This pattern is not unique to Philadelphia, though the differential is larger than in three of the four other cities for which these data are available. In San Francisco, city residents made 82 percent as much as commuters, in Washington, 72 percent; and in Baltimore, 66 percent. In New York City, meanwhile, residents made only 51 percent as much as nonresidents.

In Philadelphia, residents outnumbered nonresidents in city-based jobs at all wage levels below $75,000, while suburbanites were in the majority above that point—even though nonresidents account for only 35 percent of all people working in the city. (See Figure 3.) At the lowest wage levels, city residents outnumbered nonresidents by large margins. 

This is a result, in part, of the concentration of Philadelphians in the lowest-paying sectors of the city’s economy, and in some of the lowest-paying jobs within those sectors.

These sectors include accommodation and food services; retail trade; administrative and support and waste management services; and arts, entertainment, and recreation. Sectors that employ smaller percentages of city residents were among the highest-paid: finance and insurance; professional, scientific, and technical services; and information and communications. (See Figure 4).

The results were similar at the occupation level. Jobs employing a higher percentage of Philadelphians were generally lower-paying. Table 2 lists the 10 most common occupations for Philadelphians and nonresidents as of 2017. The differences are stark: Low-paying occupations requiring less education predominate for city dwellers, while positions demanding at least a four-year degree prevail among suburbanites.

The Most Common Occupations in Philadelphia, 2017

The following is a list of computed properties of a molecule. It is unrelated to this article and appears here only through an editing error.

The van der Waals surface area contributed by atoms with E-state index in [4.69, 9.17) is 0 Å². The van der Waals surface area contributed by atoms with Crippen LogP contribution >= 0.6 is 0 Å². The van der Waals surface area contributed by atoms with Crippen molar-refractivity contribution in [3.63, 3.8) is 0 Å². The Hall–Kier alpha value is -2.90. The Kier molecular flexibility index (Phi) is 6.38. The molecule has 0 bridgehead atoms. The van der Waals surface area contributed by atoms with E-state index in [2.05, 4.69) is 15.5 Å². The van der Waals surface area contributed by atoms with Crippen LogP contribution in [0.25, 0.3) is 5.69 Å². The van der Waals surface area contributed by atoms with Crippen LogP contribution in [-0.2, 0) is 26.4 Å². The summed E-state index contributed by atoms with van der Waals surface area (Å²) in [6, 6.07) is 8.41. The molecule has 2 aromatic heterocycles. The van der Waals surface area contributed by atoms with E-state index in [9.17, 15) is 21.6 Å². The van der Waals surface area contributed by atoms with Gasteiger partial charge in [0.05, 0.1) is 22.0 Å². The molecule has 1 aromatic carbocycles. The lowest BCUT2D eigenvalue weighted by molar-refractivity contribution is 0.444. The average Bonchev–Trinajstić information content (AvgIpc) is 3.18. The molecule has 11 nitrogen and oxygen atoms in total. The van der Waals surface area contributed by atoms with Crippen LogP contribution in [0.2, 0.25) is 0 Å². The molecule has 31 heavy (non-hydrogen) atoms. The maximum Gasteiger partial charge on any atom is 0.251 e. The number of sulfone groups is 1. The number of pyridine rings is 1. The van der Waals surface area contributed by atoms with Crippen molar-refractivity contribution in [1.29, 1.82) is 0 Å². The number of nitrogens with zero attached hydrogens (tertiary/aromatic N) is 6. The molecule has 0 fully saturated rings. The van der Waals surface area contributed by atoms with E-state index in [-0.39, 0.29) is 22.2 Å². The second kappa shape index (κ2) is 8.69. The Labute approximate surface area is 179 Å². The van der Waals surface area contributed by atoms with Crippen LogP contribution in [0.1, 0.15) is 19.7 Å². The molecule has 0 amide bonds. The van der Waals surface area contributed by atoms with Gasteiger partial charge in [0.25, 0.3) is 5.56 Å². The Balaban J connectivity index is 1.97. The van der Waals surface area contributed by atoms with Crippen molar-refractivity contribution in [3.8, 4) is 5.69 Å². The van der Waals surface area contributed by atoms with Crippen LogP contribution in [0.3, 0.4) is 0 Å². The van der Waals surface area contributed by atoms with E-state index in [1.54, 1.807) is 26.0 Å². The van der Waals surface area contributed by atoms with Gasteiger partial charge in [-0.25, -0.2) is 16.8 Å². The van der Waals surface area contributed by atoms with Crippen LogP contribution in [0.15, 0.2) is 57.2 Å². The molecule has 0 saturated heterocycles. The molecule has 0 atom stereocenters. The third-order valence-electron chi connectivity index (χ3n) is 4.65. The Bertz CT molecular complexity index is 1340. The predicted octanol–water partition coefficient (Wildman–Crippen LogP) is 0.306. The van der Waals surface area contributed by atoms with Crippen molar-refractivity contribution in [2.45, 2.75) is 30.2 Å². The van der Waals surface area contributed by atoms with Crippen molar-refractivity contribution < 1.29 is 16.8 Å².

Big differences in pay and education levels for jobs filled by residents and nonresidents

Among residents

Among nonresidents

Median wage

Percentage with bachelor's degree or above

Median wage

Percentage with bachelor's degree or above

Nursing, psychiatric, and home health aides

$23,000

8%

Registered nurses

$73,655

76%

Cashiers

$10,872

8%

Other managers

$74,550

66%

Registered nurses

$73,655

76%

First-line supervisors of sales workers

$40,852

36%

Secretaries and administrative assistants

$38,299

24%

Postsecondary teachers

$51,065

90%

Chefs and cooks

$19,650

9%

Lawyers and judges, magistrates, and other judicial workers

$105,612

99%

First-line supervisors of sales workers

$40,852

36%

Accountants and auditors

$68,427

88%

Janitors and building cleaners

$21,537

4%

Elementary and middle school teachers

$52,611

97%

Postsecondary teachers

$51,065

90%

Secretaries and administrative assistants

$38,299

24%

Other managers

$74,550

66%

Physicians and surgeons

$134,812

100%

Security guards and gaming surveillance officers

$28,410

8%

Driver/sales workers and truck drivers

$35,204

9%

Note: Median wages and educational attainment are for all people working in that occupation in Philadelphia, regardless of where they live.